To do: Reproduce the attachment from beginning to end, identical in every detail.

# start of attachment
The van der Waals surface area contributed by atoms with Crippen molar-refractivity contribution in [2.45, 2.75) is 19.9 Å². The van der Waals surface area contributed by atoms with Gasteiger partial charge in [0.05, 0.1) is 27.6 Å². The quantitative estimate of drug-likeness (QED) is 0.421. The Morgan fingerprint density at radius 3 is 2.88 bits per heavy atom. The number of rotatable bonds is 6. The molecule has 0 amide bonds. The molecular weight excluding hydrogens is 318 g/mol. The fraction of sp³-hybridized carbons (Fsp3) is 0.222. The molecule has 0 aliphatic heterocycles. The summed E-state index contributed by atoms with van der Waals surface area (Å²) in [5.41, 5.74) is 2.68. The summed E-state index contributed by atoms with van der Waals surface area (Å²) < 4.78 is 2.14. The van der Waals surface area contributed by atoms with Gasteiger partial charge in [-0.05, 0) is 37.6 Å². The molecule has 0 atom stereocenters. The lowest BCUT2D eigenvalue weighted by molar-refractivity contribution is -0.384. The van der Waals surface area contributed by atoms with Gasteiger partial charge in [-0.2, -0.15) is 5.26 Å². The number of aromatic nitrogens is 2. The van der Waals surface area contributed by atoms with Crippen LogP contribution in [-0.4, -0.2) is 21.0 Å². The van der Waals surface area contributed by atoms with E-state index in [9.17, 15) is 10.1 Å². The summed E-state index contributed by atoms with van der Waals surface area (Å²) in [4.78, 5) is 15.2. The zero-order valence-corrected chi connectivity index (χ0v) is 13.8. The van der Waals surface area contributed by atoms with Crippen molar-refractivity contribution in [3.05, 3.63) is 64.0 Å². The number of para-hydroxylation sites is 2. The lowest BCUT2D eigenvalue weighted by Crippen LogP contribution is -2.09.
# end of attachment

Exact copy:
The van der Waals surface area contributed by atoms with Crippen molar-refractivity contribution in [2.45, 2.75) is 19.9 Å². The van der Waals surface area contributed by atoms with Gasteiger partial charge in [0.05, 0.1) is 27.6 Å². The quantitative estimate of drug-likeness (QED) is 0.421. The Morgan fingerprint density at radius 3 is 2.88 bits per heavy atom. The number of rotatable bonds is 6. The molecule has 0 amide bonds. The molecular weight excluding hydrogens is 318 g/mol. The fraction of sp³-hybridized carbons (Fsp3) is 0.222. The molecule has 0 aliphatic heterocycles. The summed E-state index contributed by atoms with van der Waals surface area (Å²) in [5.41, 5.74) is 2.68. The summed E-state index contributed by atoms with van der Waals surface area (Å²) < 4.78 is 2.14. The van der Waals surface area contributed by atoms with Gasteiger partial charge in [-0.05, 0) is 37.6 Å². The molecule has 0 atom stereocenters. The lowest BCUT2D eigenvalue weighted by molar-refractivity contribution is -0.384. The van der Waals surface area contributed by atoms with Gasteiger partial charge in [-0.2, -0.15) is 5.26 Å². The number of aromatic nitrogens is 2. The van der Waals surface area contributed by atoms with Crippen LogP contribution in [-0.4, -0.2) is 21.0 Å². The van der Waals surface area contributed by atoms with E-state index in [9.17, 15) is 10.1 Å². The summed E-state index contributed by atoms with van der Waals surface area (Å²) in [4.78, 5) is 15.2. The zero-order valence-corrected chi connectivity index (χ0v) is 13.8. The van der Waals surface area contributed by atoms with Crippen molar-refractivity contribution in [3.05, 3.63) is 64.0 Å². The number of para-hydroxylation sites is 2. The lowest BCUT2D eigenvalue weighted by Crippen LogP contribution is -2.09.